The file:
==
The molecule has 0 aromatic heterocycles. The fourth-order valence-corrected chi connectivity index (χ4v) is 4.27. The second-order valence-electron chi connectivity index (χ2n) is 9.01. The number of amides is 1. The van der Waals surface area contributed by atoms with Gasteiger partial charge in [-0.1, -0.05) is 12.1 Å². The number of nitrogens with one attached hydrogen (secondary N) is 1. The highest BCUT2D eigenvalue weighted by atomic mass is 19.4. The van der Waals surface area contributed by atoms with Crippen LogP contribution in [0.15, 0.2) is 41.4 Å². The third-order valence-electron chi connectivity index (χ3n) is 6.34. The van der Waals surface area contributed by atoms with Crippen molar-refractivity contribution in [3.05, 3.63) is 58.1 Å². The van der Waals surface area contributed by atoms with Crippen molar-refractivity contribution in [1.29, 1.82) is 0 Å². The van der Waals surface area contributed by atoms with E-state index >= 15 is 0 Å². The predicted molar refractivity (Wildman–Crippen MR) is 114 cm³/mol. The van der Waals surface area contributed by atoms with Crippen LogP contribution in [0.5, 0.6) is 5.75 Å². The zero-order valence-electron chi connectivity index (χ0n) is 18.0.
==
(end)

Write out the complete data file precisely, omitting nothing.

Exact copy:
The molecule has 0 aromatic heterocycles. The fourth-order valence-corrected chi connectivity index (χ4v) is 4.27. The second-order valence-electron chi connectivity index (χ2n) is 9.01. The number of amides is 1. The van der Waals surface area contributed by atoms with Gasteiger partial charge in [-0.1, -0.05) is 12.1 Å². The number of nitrogens with one attached hydrogen (secondary N) is 1. The highest BCUT2D eigenvalue weighted by atomic mass is 19.4. The van der Waals surface area contributed by atoms with Crippen LogP contribution in [0.15, 0.2) is 41.4 Å². The third-order valence-electron chi connectivity index (χ3n) is 6.34. The van der Waals surface area contributed by atoms with Crippen molar-refractivity contribution in [3.05, 3.63) is 58.1 Å². The van der Waals surface area contributed by atoms with Crippen molar-refractivity contribution in [1.29, 1.82) is 0 Å². The van der Waals surface area contributed by atoms with E-state index >= 15 is 0 Å². The predicted molar refractivity (Wildman–Crippen MR) is 114 cm³/mol. The van der Waals surface area contributed by atoms with Crippen LogP contribution in [0.5, 0.6) is 5.75 Å². The zero-order valence-electron chi connectivity index (χ0n) is 18.0.